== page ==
ITU

My message on World Telecommunication and Information Society Day

Houlin Zhao, ITU Secretary-General

Access to digital technologies isn’t just a moral responsibility, it’s essential for global prosperity and sustainability.

Now more than ever, we need these technologies to be equitable, applicable and affordable for everyone – including the more than 1 billion people globally aged 60 years or older, as we heard at this year’s World Telecommunication and Information Society Day celebrations.

This steadily growing population group has contributed greatly to the social and economic achievements of our time. But as time passes and the world keeps changing, they face new and difficult challenges.

 

Digital challenges – and opportunities

I’m very pleased that members of the International Telecommunication Union (ITU) have decided to focus on older persons this year: a first in the history of this special anniversary day. Our spotlight on healthy ageing could not have come at a better time.

For more than two years now, older people – along with other vulnerable groups – have borne the brunt of the COVID-19 pandemic. For them, digital technologies have become a real lifeline.

Today, as we raise awareness about the possibilities of digital technologies to strengthen economies and societies, we can also highlight key digital challenges and opportunities for ageing populations. ITU has produced a range of reports, toolkits, training courses, and reports aimed directly at enabling digital uptake to support healthy ageing.

The UN Decade of Healthy Ageing (2021-2030) means ensuring that everyone, everywhere can make equal and equitable use of these technologies. ITU standards are part of this effort, as illustrated by a recently approved standard for accessible telehealth systems and services developed jointly by ITU with the World Health Organization (WHO).

In addition, the global multi-stakeholder platform offered by the World Summit on the Information Society (WSIS) Forum includes a special track on information and communication technologies (ICTs) and older persons, as well as the Healthy Ageing Innovation Prize and the WSIS Multi-stakeholder Alliance on ICTs and Older Persons.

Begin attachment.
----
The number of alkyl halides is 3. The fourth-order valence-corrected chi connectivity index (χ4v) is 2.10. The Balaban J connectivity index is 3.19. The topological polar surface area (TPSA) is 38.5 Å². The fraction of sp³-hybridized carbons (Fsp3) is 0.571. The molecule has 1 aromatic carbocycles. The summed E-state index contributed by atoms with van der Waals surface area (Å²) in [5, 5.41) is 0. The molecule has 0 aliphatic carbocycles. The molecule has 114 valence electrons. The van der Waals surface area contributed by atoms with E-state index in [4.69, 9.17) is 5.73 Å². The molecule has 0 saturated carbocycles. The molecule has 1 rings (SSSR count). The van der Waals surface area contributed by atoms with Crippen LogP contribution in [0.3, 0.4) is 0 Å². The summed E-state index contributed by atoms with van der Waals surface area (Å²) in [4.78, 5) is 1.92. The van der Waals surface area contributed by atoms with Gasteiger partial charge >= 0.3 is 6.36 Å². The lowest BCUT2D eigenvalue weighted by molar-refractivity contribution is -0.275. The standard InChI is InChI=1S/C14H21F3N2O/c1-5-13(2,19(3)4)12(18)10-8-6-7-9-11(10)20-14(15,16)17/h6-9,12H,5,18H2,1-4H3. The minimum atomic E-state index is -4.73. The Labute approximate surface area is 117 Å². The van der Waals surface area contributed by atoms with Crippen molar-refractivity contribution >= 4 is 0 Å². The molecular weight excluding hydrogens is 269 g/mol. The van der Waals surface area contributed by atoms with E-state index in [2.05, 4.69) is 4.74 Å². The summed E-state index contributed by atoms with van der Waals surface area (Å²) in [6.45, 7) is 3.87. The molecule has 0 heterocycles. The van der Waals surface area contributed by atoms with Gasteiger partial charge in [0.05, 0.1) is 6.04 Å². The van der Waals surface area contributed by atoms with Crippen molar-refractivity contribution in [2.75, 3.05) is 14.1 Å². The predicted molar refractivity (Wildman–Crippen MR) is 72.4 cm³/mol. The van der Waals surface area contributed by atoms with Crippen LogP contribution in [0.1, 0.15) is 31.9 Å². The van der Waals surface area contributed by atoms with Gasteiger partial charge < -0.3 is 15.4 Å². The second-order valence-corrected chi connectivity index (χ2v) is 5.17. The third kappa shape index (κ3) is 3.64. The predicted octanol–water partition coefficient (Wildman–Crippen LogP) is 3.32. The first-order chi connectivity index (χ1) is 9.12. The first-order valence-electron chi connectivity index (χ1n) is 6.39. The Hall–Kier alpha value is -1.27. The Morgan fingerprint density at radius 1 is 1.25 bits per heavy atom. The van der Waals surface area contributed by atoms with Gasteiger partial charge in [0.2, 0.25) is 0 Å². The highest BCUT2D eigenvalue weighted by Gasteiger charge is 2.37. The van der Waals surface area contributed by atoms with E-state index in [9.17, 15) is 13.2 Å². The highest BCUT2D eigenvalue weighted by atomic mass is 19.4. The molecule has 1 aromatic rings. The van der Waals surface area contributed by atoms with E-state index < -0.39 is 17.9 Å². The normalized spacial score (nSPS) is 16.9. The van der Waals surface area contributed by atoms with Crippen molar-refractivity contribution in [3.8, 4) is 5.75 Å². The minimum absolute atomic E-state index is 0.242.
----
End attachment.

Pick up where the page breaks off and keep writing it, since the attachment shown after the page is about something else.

I look forward to the same level of engagement in supporting digital inclusion for people of all ages at our World Telecommunication Development Conference in Kigali, Rwanda, next month, and again in September and October in Bucharest, Romania, for ITU’s forthcoming Plenipotentiary Conference.

Breaking cycles of exclusion

Since 1969, ITU has been celebrating World Telecommunication and Information Society Day without interruption. Our members and partners have marked this anniversary for 53 years, helping to promote information and communication technologies (ICTs) and services for all.

I sincerely appreciate all who contributed to the success of this day by organizing events at the national and international level.

High-level panel from left to right: Moderator Maximilian Jacobson-Gonzalez, Dr Zsuzsanna Jakab, Deputy Director-General, World Health Organization (WHO), Mr Houlin Zhao, Secretary-GeneraI, International Telecommunication Union (ITU), and Dr Jane Barratt, Secretary-General, International Federation on Ageing (IFA). Other panellists joined the event remotely, including H.E. Ms. Ursula Owusu-Ekuful, Minister, Ministry of Communication and Digitalization, Ghana; My Linh Kha, Senior Vice President and General Manager, Japan Asia-Pacific, AMGEN; and Justin Derbyshire, Chief Executive Officer, HelpAge International

 

Today, let us send a strong signal about the huge contribution our older persons can make in today’s digital society and economy. We can do this by investing in three key areas mentioned in our WTISD high-level panel: applicability, affordability and equitable access. Together, we can mobilize resources to help older people feel safe when they go online and increase their digital skills to use digital applications. The discussion gave us a good understanding of the opportunities ICTs can bring in benefiting older people everywhere.

The stakes are high. Worldwide, nearly 3 billion people of all ages are still unconnected. The most vulnerable populations are also the most at risk of being left offline. These include people aged 60 years and older, whose number will double by the middle of the century.

UN Secretary-General Antonio Guterres, in his message for World Telecommunication and Information Society Day 2022, has reaffirmed the urgent need to connect people of all ages by 2030. Let us heed his call and spare no effort in bringing everyone online within the next seven years. It will be difficult – but we must try our best.

Connecting the unconnected is the challenge of our time; it’s the very essence of this day and ITU’s mission.

I would also like to echo the message from the WHO Director-General, Dr. Tedros Adhanom Ghebreyesus, who highlighted the challenge of giving older persons access to transformative digital technologies.

 

 

Together, let us reaffirm the need to break cycles of exclusion and strengthen sustainable, inclusive digital development.

Let this message be heard far and wide, to help all senior citizens enjoy happy, healthy lives, empowered by the benefits of digital technologies.

Happy World Telecommunication and Information Society Day!

View the full WTISD YouTube playlist and Flickr album.

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